We arrived at Jessie’s home, where she lives with Mom. As we entered the front gates into the spartan living room, I noticed that the altar took pride of place facing the main gates and there were only a few stools that lined the wall of the living room. There was a small dining table, on which was a bunch of bananas, a few jugs of water and some biscuits.
Jessie, a single 38 year-old, is suffering from Endometrial Cancer, a result of abnormal growth of cells in the lining of the uterus. The first sign is most often vaginal bleeding not associated with a menstrual period. Cognitively, Jessie was considered to be a “simple-minded” person. In addition, she suffers from Peripheral Artery Disease (PAD), a type of vascular disease, which has caused her left foot to become gangrenous. Severe PAD can lead to foot or leg amputation.
Mom led us to Jessie’s room. A single and a double bed were placed side-by-side in the room. The mattresses on the bed were wrapped in vinyl casing with no bedsheets. Strewn on the beds were paraphernalia of things. There were recipe books, magazines, bags of medicines, clothes, stationery, snacks and sanitary napkins. Jessie was sitting at the edge of her double bed, on just about the only available space left on her bed. Her abdomen was distended, making her look like she was in her third trimester. Bandaged at the ankle, one could see that her left foot and toes were all blackened.
Our nurse asked Jessie several questions. Jessie’s answers were always single worded or in short sentences. When we asked to examine her, she leaned back and flopped on her bed on top of all the items strewn on her bed.
“Did you pass motion?” “Yes.” “What colour was your motion?” “Black.” “Can we do an anal examination for you?” “How?” and crooked her finger, as if our nurse would probe with her finger. Jessie had confided to our nurse that she would like to have babies, not understanding why she could not. Our nurse had tried explaining and Jessie only nodded. She was also previously asked if she wanted to amputate her left foot. She had thought about it long and hard and finally informed our nurse that she would not. She would rather hop to toilet, as she could no longer use her left foot. We discussed the issue again. Although Jessie and Mom knew the prognosis, Mom’s argument was “She’s so young, long road ahead of her. Without her foot, how is she going to walk?” I felt sad and rather conflicted that she did not consider that Jessie already could not walk with both feet. Jessie’s argument was “I want to be whole. Without my left foot, I would not look pretty!” Another tinge of sadness hit me.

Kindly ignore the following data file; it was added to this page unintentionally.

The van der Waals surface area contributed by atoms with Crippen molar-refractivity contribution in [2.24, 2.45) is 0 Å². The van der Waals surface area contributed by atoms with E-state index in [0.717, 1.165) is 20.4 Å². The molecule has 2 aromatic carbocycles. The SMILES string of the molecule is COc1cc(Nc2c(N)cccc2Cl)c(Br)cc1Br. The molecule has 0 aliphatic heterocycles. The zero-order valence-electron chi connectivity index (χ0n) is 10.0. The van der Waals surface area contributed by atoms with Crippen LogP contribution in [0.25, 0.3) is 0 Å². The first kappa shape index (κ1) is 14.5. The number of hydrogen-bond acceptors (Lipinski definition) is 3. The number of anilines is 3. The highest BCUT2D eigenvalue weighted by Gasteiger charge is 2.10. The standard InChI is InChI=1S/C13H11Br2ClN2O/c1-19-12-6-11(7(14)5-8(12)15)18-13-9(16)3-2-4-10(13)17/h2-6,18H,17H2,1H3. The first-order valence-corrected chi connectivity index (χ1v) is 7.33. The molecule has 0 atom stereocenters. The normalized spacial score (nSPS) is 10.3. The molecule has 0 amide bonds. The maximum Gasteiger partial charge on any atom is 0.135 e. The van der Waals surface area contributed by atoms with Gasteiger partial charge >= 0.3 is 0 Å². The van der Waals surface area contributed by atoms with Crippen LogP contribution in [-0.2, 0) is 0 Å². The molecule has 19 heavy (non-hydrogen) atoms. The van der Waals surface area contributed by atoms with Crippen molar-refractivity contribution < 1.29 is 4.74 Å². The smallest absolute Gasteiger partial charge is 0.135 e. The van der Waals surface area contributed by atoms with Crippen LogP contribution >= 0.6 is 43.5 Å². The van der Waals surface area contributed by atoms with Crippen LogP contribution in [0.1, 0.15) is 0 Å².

After hearing both Jessie and Mom, I realised that they both have low average intelligence and yet they were at peace with themselves. Mother and daughter teased each other, giggling to themselves every now and then. They seemed happy and satisfied. They did not think too far ahead nor too deeply. They lived for each other. Life is not complicated for them.
Jessie is now trying to learn how to crotchet a blue shawl for Mom, blue being Jessie’s favourite colour. Their love for each other is overflowing. I know that Mom will miss Jessie a lot.